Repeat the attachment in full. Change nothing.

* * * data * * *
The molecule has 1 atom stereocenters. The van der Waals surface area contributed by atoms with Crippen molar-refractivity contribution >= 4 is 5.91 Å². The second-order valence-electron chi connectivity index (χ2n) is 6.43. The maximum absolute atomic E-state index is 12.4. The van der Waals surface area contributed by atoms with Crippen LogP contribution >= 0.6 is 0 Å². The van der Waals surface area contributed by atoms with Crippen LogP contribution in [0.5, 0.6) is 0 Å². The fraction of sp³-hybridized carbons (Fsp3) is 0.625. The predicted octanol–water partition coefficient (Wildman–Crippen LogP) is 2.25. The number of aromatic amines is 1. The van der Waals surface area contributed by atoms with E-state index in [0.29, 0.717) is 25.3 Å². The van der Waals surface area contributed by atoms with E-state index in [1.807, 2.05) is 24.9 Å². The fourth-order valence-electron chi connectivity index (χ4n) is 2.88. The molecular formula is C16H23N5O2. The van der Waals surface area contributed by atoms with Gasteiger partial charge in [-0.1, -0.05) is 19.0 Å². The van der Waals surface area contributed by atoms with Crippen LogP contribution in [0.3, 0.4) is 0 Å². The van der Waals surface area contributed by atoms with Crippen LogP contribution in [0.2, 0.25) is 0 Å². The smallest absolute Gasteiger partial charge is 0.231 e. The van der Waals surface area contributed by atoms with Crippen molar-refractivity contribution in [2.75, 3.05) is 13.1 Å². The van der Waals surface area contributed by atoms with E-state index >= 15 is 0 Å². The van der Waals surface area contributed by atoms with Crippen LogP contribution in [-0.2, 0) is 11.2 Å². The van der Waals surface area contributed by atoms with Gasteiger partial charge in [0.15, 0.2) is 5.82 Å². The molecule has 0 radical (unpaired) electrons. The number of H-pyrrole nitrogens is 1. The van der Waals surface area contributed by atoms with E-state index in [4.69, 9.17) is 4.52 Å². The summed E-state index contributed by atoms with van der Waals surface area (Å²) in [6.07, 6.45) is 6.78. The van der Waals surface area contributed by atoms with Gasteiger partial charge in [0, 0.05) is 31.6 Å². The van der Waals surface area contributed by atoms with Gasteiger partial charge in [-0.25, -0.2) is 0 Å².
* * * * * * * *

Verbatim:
The molecule has 1 atom stereocenters. The van der Waals surface area contributed by atoms with Crippen molar-refractivity contribution >= 4 is 5.91 Å². The second-order valence-electron chi connectivity index (χ2n) is 6.43. The maximum absolute atomic E-state index is 12.4. The van der Waals surface area contributed by atoms with Crippen LogP contribution >= 0.6 is 0 Å². The van der Waals surface area contributed by atoms with Crippen LogP contribution in [0.5, 0.6) is 0 Å². The fraction of sp³-hybridized carbons (Fsp3) is 0.625. The predicted octanol–water partition coefficient (Wildman–Crippen LogP) is 2.25. The number of aromatic amines is 1. The van der Waals surface area contributed by atoms with E-state index in [0.29, 0.717) is 25.3 Å². The van der Waals surface area contributed by atoms with E-state index in [1.807, 2.05) is 24.9 Å². The fourth-order valence-electron chi connectivity index (χ4n) is 2.88. The molecular formula is C16H23N5O2. The van der Waals surface area contributed by atoms with Gasteiger partial charge in [-0.1, -0.05) is 19.0 Å². The van der Waals surface area contributed by atoms with Crippen LogP contribution in [0.3, 0.4) is 0 Å². The van der Waals surface area contributed by atoms with Crippen LogP contribution in [0.2, 0.25) is 0 Å². The smallest absolute Gasteiger partial charge is 0.231 e. The van der Waals surface area contributed by atoms with Crippen molar-refractivity contribution in [2.75, 3.05) is 13.1 Å². The van der Waals surface area contributed by atoms with E-state index >= 15 is 0 Å². The van der Waals surface area contributed by atoms with Crippen LogP contribution in [-0.2, 0) is 11.2 Å². The van der Waals surface area contributed by atoms with Gasteiger partial charge in [0.15, 0.2) is 5.82 Å². The molecule has 0 radical (unpaired) electrons. The number of H-pyrrole nitrogens is 1. The van der Waals surface area contributed by atoms with E-state index in [4.69, 9.17) is 4.52 Å². The summed E-state index contributed by atoms with van der Waals surface area (Å²) in [6.07, 6.45) is 6.78. The van der Waals surface area contributed by atoms with Gasteiger partial charge in [0, 0.05) is 31.6 Å². The van der Waals surface area contributed by atoms with Gasteiger partial charge in [-0.25, -0.2) is 0 Å².